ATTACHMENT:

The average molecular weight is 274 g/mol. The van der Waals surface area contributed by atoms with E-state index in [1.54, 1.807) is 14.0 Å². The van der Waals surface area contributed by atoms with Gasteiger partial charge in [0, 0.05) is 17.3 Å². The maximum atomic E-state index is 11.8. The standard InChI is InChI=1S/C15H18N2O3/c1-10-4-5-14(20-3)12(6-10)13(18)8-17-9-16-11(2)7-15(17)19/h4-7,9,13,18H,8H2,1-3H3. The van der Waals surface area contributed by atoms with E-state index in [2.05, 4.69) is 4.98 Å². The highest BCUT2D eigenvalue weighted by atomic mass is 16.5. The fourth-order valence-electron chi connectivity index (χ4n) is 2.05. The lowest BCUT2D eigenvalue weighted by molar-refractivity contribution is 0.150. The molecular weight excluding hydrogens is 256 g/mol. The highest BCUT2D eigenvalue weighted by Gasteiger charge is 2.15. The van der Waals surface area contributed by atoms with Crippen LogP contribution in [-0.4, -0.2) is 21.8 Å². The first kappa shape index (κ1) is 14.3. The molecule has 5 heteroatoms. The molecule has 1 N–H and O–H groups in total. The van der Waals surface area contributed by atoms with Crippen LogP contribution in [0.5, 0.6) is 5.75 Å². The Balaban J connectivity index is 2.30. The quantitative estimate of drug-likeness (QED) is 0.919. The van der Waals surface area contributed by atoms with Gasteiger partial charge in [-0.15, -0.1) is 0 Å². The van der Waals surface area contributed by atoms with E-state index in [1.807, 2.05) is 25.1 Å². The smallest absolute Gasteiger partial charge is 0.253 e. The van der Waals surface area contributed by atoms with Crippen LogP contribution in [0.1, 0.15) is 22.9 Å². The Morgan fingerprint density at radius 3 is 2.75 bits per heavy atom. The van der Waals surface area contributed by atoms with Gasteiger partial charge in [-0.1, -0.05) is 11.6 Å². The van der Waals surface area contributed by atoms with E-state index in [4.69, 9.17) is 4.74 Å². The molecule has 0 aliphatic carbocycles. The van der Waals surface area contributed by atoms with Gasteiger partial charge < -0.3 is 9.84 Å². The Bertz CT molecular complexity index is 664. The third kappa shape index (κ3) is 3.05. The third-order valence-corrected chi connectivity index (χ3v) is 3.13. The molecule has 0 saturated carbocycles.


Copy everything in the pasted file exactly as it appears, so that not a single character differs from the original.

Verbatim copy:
The average molecular weight is 274 g/mol. The van der Waals surface area contributed by atoms with E-state index in [1.54, 1.807) is 14.0 Å². The van der Waals surface area contributed by atoms with Gasteiger partial charge in [0, 0.05) is 17.3 Å². The maximum atomic E-state index is 11.8. The standard InChI is InChI=1S/C15H18N2O3/c1-10-4-5-14(20-3)12(6-10)13(18)8-17-9-16-11(2)7-15(17)19/h4-7,9,13,18H,8H2,1-3H3. The van der Waals surface area contributed by atoms with E-state index in [2.05, 4.69) is 4.98 Å². The highest BCUT2D eigenvalue weighted by atomic mass is 16.5. The fourth-order valence-electron chi connectivity index (χ4n) is 2.05. The lowest BCUT2D eigenvalue weighted by molar-refractivity contribution is 0.150. The molecular weight excluding hydrogens is 256 g/mol. The highest BCUT2D eigenvalue weighted by Gasteiger charge is 2.15. The van der Waals surface area contributed by atoms with Crippen LogP contribution in [-0.4, -0.2) is 21.8 Å². The first kappa shape index (κ1) is 14.3. The molecule has 5 heteroatoms. The molecule has 1 N–H and O–H groups in total. The van der Waals surface area contributed by atoms with Crippen LogP contribution in [0.5, 0.6) is 5.75 Å². The Balaban J connectivity index is 2.30. The quantitative estimate of drug-likeness (QED) is 0.919. The van der Waals surface area contributed by atoms with Gasteiger partial charge in [-0.15, -0.1) is 0 Å². The van der Waals surface area contributed by atoms with E-state index in [1.807, 2.05) is 25.1 Å². The smallest absolute Gasteiger partial charge is 0.253 e. The van der Waals surface area contributed by atoms with Crippen LogP contribution in [0.1, 0.15) is 22.9 Å². The Morgan fingerprint density at radius 3 is 2.75 bits per heavy atom. The van der Waals surface area contributed by atoms with Gasteiger partial charge in [-0.1, -0.05) is 11.6 Å². The van der Waals surface area contributed by atoms with E-state index in [4.69, 9.17) is 4.74 Å². The molecule has 0 aliphatic carbocycles. The van der Waals surface area contributed by atoms with Gasteiger partial charge < -0.3 is 9.84 Å². The Bertz CT molecular complexity index is 664. The third kappa shape index (κ3) is 3.05. The third-order valence-corrected chi connectivity index (χ3v) is 3.13. The molecule has 0 saturated carbocycles.